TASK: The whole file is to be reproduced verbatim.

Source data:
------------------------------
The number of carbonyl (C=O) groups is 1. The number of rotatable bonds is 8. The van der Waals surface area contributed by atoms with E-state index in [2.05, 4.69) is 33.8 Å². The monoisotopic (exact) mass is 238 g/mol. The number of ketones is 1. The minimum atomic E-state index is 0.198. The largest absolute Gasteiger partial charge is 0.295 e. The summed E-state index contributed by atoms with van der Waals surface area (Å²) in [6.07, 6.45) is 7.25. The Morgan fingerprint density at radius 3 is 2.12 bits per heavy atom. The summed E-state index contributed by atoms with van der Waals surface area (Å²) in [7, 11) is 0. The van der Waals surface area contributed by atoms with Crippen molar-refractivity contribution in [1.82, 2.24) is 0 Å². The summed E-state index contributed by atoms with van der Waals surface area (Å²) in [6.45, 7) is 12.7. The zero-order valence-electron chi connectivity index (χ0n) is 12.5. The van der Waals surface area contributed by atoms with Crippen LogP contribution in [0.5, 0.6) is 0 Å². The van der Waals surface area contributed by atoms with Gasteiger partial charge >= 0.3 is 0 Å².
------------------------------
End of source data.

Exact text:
The number of carbonyl (C=O) groups is 1. The number of rotatable bonds is 8. The van der Waals surface area contributed by atoms with E-state index in [2.05, 4.69) is 33.8 Å². The monoisotopic (exact) mass is 238 g/mol. The number of ketones is 1. The minimum atomic E-state index is 0.198. The largest absolute Gasteiger partial charge is 0.295 e. The summed E-state index contributed by atoms with van der Waals surface area (Å²) in [6.07, 6.45) is 7.25. The Morgan fingerprint density at radius 3 is 2.12 bits per heavy atom. The summed E-state index contributed by atoms with van der Waals surface area (Å²) in [7, 11) is 0. The van der Waals surface area contributed by atoms with Crippen molar-refractivity contribution in [1.82, 2.24) is 0 Å². The summed E-state index contributed by atoms with van der Waals surface area (Å²) in [6.45, 7) is 12.7. The zero-order valence-electron chi connectivity index (χ0n) is 12.5. The van der Waals surface area contributed by atoms with Crippen LogP contribution in [0.5, 0.6) is 0 Å². The van der Waals surface area contributed by atoms with Gasteiger partial charge >= 0.3 is 0 Å².